Generativity vs Stagnation is the seventh stage of psychosocial development according to Erik Erikson. This happens around the ages of 40-65 after the other 6 theoretical life stages. The stage of generativity vs stagnation targets society in general as opposed to targets that tend to be more self-interested.
Someone who has reached the Generativity (versus Stagnation) stage is grappling with whether to use personal resources to benefit others (whether or not the benefactor is related by any or none of genes, family ties, or personal relationships to the beneficiaries). Generativity examples can include caring and showing your kids about life and guiding them through situations, people who volunteer in community work, environmental activism, or sports involvement. Examples of stagnation include maintaining great distance from others and refusing to lend aid to neighbors. In such cases, one can even become a detriment to society by using resources generated by others without some sort of requisite contribution to balance it out.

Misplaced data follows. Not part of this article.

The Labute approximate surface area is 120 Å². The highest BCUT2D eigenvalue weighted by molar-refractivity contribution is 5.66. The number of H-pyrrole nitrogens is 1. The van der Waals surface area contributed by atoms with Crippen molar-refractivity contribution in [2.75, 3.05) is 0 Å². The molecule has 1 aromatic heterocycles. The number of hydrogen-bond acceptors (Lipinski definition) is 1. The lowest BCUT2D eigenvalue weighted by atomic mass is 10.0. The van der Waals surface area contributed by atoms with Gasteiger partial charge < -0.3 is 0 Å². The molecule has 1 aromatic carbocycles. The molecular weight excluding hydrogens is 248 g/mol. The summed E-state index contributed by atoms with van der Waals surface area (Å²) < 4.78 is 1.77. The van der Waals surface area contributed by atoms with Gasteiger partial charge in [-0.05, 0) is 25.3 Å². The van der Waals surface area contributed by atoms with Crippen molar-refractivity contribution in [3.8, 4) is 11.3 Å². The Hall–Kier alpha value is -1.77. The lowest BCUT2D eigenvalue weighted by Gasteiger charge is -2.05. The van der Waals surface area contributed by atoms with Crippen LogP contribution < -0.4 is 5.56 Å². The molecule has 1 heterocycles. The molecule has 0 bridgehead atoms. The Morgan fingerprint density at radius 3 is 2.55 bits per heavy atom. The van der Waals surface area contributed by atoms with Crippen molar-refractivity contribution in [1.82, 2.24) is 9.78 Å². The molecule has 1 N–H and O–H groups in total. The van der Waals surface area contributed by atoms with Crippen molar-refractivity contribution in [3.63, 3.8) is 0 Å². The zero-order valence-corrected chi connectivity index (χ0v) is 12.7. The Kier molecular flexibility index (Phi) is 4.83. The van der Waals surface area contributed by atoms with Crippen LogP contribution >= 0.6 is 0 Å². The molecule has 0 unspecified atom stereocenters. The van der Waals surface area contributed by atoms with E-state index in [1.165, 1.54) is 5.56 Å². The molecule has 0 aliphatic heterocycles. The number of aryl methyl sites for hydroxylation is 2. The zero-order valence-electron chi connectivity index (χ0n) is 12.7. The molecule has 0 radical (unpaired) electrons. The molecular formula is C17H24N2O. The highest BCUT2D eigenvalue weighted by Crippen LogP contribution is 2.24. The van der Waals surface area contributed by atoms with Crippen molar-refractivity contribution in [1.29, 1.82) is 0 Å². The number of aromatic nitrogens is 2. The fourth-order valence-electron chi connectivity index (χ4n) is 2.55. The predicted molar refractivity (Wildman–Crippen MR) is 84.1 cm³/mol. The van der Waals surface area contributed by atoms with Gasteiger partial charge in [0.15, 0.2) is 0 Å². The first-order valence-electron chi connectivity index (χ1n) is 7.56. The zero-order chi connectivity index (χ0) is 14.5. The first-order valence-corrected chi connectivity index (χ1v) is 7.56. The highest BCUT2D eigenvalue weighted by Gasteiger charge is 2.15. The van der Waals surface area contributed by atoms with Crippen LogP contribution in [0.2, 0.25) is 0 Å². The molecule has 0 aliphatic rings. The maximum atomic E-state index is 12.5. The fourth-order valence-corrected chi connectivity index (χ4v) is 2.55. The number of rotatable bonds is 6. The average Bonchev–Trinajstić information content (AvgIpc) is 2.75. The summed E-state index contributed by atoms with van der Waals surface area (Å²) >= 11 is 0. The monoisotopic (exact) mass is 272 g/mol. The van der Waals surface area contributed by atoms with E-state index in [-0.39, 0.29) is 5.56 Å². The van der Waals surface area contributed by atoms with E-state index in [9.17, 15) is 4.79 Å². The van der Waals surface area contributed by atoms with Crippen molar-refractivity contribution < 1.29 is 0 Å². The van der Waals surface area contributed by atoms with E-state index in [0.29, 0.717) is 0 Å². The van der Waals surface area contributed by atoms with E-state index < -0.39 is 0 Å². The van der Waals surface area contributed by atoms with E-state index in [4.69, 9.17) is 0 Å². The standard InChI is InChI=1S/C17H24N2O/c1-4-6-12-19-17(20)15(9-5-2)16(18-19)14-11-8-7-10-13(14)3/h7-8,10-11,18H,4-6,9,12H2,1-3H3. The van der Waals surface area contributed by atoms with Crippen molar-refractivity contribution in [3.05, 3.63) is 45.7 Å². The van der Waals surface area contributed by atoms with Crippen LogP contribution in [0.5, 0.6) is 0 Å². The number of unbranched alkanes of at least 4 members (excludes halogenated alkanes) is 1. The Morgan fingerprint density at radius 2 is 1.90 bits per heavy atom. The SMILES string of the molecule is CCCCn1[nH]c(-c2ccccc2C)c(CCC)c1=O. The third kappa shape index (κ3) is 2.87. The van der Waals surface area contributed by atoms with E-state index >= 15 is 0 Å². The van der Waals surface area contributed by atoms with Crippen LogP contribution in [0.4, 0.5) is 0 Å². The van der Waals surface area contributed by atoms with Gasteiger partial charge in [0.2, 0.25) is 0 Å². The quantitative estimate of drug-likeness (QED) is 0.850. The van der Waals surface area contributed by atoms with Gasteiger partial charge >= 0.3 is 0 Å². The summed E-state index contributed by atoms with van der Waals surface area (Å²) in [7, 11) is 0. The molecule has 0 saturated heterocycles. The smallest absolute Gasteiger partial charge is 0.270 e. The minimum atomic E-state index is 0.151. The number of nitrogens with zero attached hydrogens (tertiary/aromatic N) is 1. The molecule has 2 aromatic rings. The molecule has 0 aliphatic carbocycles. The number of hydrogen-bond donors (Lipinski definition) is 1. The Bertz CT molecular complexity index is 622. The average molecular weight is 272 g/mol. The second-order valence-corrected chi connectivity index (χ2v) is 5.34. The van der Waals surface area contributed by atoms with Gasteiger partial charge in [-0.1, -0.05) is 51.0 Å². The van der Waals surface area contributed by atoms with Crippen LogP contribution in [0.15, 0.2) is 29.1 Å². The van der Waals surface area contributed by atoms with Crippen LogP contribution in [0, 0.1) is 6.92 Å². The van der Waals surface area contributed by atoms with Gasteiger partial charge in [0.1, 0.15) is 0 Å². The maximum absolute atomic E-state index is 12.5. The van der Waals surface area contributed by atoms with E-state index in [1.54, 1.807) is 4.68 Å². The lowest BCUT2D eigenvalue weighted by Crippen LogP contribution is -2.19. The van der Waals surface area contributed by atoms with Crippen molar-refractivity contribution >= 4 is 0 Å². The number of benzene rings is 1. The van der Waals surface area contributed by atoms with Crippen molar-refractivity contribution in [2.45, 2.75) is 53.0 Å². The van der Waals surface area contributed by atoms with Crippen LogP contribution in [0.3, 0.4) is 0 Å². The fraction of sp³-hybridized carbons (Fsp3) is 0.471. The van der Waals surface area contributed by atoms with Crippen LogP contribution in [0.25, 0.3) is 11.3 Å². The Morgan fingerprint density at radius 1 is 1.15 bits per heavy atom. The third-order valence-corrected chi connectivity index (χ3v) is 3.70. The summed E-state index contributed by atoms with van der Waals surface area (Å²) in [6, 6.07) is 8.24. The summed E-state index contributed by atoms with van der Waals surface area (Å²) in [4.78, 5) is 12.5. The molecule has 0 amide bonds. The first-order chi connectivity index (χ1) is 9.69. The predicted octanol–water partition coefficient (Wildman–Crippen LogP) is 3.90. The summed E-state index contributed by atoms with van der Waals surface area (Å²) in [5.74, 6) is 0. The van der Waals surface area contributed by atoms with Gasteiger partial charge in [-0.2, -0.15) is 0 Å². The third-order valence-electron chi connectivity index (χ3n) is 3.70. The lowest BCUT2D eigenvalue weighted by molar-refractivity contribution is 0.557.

Since Erikson’s stage of Generativity vs Stagnation is theorized to occur between the ages of 40 and 65, those who successfully embody generativity tend to be the people who have fruitfully completed the earlier stages of psycho-social development (though it is not impossible, according to Erikson’s theory, to embody generativity even if one has passed through a prior stage unsuccessfully). An individual behaving in a way that produces generativity encourages the next generations to continually expand their knowledge and personas. Also typical for generative individuals is that they elicit passion within others for a range of domains including work, life, and the process of making new things.